The Food and Drug Administration (FDA) is proposing a very interesting loosening of their regulations of pharmaceutical company marketing. The pros and cons of the proposed changes present an interesting dilemma, with legitimate points on both sides.
When the FDA approves a drug it is approved for a very specific medical indication. I have long thought that FDA approved indications for drugs were too narrow and restricting. For example, most anti-seizure medications are initially approved not for seizures but only for certain types of seizures – for example for adjunctive therapy (meaning it is meant to be added to another drug rather than used alone) for focal onset seizures (and not against primary generalized seizures – or ones that begin all over the brain at once).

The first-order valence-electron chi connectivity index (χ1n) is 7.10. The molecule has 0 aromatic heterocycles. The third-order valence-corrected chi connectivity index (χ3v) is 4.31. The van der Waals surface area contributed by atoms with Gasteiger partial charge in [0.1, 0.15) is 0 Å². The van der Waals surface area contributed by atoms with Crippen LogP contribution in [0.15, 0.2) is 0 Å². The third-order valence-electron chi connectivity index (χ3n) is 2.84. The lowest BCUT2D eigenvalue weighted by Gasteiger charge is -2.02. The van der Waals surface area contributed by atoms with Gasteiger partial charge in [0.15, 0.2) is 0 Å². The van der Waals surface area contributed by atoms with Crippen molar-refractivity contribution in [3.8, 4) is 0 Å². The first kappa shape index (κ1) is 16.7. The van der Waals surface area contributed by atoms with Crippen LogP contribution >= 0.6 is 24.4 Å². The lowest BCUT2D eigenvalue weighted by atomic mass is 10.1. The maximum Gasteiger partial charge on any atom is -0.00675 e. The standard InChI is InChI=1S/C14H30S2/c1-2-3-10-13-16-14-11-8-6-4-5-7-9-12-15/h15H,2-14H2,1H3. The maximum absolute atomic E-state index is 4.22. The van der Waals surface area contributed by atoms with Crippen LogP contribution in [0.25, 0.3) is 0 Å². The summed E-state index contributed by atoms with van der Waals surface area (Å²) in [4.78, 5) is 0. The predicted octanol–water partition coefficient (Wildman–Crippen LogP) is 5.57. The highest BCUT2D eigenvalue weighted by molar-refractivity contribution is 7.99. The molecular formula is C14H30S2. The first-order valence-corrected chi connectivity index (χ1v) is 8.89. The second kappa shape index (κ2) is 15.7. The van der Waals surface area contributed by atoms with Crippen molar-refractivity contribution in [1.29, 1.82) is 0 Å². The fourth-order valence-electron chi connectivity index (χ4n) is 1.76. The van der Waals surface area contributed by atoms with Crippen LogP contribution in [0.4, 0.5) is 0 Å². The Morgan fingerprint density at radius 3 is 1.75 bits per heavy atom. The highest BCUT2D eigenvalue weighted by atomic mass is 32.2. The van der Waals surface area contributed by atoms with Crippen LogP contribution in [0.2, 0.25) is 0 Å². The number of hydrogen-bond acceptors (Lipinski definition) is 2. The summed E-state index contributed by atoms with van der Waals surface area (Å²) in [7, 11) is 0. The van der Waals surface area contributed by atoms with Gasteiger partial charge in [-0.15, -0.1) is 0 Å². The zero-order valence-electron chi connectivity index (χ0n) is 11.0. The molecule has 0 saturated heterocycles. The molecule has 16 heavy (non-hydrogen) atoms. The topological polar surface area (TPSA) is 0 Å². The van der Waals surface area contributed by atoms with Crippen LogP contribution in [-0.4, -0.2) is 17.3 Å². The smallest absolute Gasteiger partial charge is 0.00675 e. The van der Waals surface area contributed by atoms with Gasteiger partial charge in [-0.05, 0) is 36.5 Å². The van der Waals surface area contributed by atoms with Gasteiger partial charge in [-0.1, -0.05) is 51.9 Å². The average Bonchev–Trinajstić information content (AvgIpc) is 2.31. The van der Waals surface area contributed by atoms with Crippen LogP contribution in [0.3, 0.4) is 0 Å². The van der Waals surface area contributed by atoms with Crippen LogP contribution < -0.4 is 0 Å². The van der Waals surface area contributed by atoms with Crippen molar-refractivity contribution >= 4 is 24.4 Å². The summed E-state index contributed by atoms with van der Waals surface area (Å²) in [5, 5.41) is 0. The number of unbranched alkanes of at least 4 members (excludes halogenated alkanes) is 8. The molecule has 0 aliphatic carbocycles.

Once approved physicians are free to use drugs as they see fit. If evidence shows that a new seizure medication is effective as first line treatment, then it is ethical good medicine to use it that way, even if it is not FDA approved for that use (this is called off-label use). FDA approved is not equivalent to science-based.